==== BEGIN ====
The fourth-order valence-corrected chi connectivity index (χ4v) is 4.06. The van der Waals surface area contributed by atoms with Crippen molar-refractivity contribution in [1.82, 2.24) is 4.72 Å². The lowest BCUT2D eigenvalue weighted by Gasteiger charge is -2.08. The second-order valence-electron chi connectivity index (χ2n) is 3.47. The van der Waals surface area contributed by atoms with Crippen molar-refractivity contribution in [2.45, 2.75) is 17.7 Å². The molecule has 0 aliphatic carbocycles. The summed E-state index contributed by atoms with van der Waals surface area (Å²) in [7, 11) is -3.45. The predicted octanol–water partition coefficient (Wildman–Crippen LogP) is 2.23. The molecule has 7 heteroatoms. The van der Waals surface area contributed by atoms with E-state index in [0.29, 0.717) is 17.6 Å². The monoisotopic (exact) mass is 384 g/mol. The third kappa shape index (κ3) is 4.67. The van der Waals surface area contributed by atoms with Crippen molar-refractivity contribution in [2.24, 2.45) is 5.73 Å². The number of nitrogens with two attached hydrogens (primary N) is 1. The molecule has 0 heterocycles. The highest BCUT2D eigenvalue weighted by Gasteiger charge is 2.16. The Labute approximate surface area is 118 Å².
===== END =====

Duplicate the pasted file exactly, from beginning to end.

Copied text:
The fourth-order valence-corrected chi connectivity index (χ4v) is 4.06. The van der Waals surface area contributed by atoms with Crippen molar-refractivity contribution in [1.82, 2.24) is 4.72 Å². The lowest BCUT2D eigenvalue weighted by Gasteiger charge is -2.08. The second-order valence-electron chi connectivity index (χ2n) is 3.47. The van der Waals surface area contributed by atoms with Crippen molar-refractivity contribution in [2.45, 2.75) is 17.7 Å². The molecule has 0 aliphatic carbocycles. The summed E-state index contributed by atoms with van der Waals surface area (Å²) in [7, 11) is -3.45. The predicted octanol–water partition coefficient (Wildman–Crippen LogP) is 2.23. The molecule has 7 heteroatoms. The van der Waals surface area contributed by atoms with E-state index in [0.29, 0.717) is 17.6 Å². The monoisotopic (exact) mass is 384 g/mol. The third kappa shape index (κ3) is 4.67. The van der Waals surface area contributed by atoms with Crippen molar-refractivity contribution in [2.24, 2.45) is 5.73 Å². The number of nitrogens with two attached hydrogens (primary N) is 1. The molecule has 0 heterocycles. The highest BCUT2D eigenvalue weighted by Gasteiger charge is 2.16. The Labute approximate surface area is 118 Å².